Monday, April 22nd, 2013
How Community Gardens Help Kids Become Good Global Citizens
By Jill Sedita
Why community gardening with your kids is cool-incultureparent/ (c) Jill Sedita
Over the course of the last year, my family has taken a big step towards becoming good stewards of the Earth by “going green” and building neighborhood ties through participation in our community garden.
Community gardens provide important and valuable benefits for children. This type of gardening makes it easy for your kids to become interconnected nature lovers. But there’s an added benefit: working together with others for a greater good fosters a strong sense of responsibility and enlightenment vital to becoming a productive global citizen.
Before scoring the last available plot at our local community garden, we were gardening newbies, and so excited for the opportunity to participate in such a wonderful educational and cooperative experience.
As a family, we’ve learned so much already and look forward to gaining and sharing even more gardening wisdom with our fellow members consisting of both new gardeners like ourselves, as well as more skillful, accomplished growers.
Gardening is a very interactive and engaging activity for kids. They seem naturally drawn to the experience and want to jump right in. There are so many hands-on opportunities to learn about the environment and conservation, including: the importance of healthy soil; how the water cycle works; saving our planet’s resources by recycling and reducing waste. Kids can also begin to develop an in-depth understanding of where their food, clothes and medicines come from. These are great lessons that help children develop a strong appreciation for nature, as well as an understanding of the interconnectivity of our world.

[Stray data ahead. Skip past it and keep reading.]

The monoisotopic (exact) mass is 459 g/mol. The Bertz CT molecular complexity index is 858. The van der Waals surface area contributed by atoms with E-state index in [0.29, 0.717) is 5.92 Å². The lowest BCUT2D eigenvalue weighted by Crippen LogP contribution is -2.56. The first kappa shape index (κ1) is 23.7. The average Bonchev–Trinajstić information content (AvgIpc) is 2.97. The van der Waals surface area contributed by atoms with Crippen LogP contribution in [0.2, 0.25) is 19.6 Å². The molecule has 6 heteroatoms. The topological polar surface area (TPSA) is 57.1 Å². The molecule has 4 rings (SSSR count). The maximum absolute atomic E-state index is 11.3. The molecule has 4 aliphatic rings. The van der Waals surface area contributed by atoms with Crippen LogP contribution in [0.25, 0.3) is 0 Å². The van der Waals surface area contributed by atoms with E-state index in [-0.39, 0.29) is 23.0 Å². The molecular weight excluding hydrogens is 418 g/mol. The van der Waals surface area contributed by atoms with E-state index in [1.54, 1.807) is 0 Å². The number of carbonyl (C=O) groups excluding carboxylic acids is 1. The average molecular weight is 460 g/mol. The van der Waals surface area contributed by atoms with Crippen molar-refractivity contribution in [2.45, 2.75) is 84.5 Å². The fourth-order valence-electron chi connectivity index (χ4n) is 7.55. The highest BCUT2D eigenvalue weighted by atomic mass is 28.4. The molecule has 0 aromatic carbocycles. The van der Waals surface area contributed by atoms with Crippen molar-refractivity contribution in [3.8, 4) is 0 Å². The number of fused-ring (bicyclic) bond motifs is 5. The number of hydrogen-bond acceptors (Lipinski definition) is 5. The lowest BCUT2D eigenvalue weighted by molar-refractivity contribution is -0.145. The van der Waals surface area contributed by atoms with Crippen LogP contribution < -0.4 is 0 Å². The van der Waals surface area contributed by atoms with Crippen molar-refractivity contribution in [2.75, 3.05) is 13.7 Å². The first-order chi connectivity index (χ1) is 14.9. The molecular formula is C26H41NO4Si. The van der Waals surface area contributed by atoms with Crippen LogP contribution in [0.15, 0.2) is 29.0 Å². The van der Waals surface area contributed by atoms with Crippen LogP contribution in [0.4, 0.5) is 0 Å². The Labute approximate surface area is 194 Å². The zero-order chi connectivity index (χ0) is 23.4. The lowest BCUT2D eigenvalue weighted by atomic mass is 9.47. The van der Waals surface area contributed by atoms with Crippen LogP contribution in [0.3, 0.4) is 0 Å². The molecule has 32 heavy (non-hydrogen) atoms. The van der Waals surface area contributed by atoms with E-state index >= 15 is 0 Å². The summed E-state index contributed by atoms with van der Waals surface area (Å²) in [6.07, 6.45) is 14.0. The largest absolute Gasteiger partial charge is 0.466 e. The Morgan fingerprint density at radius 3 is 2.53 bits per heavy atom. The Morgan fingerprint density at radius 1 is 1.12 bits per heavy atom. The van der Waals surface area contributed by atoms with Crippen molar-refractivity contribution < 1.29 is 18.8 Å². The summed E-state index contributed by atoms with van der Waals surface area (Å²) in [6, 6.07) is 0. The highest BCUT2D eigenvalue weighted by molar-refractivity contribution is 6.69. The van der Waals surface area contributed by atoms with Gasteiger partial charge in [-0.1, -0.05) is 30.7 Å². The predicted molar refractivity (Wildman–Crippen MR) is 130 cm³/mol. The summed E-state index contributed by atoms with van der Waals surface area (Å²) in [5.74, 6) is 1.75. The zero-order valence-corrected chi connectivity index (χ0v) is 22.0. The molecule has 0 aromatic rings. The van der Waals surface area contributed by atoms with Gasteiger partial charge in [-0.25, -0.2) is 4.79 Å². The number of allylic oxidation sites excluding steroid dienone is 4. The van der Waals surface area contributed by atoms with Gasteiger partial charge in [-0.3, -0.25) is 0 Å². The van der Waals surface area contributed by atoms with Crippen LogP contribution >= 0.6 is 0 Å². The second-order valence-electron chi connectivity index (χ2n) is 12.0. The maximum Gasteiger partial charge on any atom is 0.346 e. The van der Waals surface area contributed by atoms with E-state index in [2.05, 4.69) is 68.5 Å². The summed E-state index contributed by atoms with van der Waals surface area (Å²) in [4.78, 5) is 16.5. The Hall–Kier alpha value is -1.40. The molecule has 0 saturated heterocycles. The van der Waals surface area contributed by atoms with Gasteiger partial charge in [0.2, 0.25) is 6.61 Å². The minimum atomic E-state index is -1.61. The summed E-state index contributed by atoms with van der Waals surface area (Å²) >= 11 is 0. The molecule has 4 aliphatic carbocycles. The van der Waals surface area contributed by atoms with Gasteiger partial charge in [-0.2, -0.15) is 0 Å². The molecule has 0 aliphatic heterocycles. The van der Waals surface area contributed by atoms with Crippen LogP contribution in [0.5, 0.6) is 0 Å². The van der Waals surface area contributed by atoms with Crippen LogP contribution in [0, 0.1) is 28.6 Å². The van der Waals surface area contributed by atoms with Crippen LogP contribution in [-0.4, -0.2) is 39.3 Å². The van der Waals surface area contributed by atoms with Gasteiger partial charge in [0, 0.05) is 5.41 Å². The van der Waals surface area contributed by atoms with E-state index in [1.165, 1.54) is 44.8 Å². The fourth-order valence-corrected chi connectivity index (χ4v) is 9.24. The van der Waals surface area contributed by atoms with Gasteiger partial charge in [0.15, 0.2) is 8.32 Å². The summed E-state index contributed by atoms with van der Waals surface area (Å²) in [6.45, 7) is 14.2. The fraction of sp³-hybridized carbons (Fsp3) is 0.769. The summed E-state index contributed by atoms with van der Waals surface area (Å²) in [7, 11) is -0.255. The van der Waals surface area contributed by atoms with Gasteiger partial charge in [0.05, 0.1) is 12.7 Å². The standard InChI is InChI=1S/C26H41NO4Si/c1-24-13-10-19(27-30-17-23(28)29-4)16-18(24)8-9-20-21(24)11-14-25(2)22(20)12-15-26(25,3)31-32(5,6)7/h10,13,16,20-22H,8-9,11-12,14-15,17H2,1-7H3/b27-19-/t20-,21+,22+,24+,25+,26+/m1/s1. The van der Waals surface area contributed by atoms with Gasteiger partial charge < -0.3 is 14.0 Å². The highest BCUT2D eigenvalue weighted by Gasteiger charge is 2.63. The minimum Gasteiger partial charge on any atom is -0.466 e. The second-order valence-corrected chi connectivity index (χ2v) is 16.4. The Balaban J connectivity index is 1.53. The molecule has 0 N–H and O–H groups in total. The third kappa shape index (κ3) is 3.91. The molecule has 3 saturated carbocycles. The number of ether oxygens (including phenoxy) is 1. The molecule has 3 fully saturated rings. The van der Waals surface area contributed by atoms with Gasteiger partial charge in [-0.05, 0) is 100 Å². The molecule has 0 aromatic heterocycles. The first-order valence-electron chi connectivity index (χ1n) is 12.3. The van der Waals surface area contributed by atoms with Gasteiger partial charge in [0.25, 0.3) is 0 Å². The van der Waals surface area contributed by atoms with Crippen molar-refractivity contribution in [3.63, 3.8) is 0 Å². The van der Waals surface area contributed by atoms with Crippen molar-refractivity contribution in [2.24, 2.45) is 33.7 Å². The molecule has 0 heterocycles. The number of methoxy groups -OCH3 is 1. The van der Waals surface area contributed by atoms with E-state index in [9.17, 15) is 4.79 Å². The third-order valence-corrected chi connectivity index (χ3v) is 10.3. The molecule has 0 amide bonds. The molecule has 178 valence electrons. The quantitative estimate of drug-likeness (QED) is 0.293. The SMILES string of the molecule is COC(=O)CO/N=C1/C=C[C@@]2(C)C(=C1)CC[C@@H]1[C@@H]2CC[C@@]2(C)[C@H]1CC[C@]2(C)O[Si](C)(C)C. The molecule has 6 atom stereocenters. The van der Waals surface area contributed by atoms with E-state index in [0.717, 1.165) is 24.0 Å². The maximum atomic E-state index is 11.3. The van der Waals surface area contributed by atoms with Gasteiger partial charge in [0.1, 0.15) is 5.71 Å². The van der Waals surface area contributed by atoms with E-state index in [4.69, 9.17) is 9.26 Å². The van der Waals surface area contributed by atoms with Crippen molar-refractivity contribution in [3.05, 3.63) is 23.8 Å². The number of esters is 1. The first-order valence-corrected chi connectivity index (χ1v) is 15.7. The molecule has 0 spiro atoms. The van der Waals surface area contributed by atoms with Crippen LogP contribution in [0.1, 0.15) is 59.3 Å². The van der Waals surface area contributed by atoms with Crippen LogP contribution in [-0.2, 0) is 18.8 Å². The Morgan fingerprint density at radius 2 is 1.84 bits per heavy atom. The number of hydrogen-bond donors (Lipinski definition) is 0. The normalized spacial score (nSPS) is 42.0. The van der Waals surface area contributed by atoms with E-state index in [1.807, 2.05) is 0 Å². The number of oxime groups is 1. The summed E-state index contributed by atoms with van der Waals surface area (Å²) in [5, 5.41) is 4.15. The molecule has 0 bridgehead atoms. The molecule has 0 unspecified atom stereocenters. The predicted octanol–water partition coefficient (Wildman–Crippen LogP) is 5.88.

Here are four wonderful ways that community gardening can help connect kids with nature, and inspire them to become good global citizens:
1. Ahh… It’s Serene and Peaceful.
Participants peacefully work together as co-stewards of a plot of earth with the unselfish goal of making the most productive, sustainable use of it.
2. Fosters a Sense of Confidence (Even in Young Children)
They are always happy to make necessary trips to the garden to fulfill their duties such as depositing our household compost contributions, and helping to tidy up the plot by raking and weeding. The boys recently harvested sweet potatoes from the community plot!
3. It’s So Messy & Fun!
4. It Fosters a Sense of Community That Lasts a Lifetime
Click for *free* K-12 educational resources provided by Green Education Foundation (GEF). GEF is a national non-profit organization committed to creating a sustainable future through education “to inspire K-12 students and teachers to think holistically about global sustainability concerns and solutions.”
© 2013, Jill Sedita. All rights reserved.
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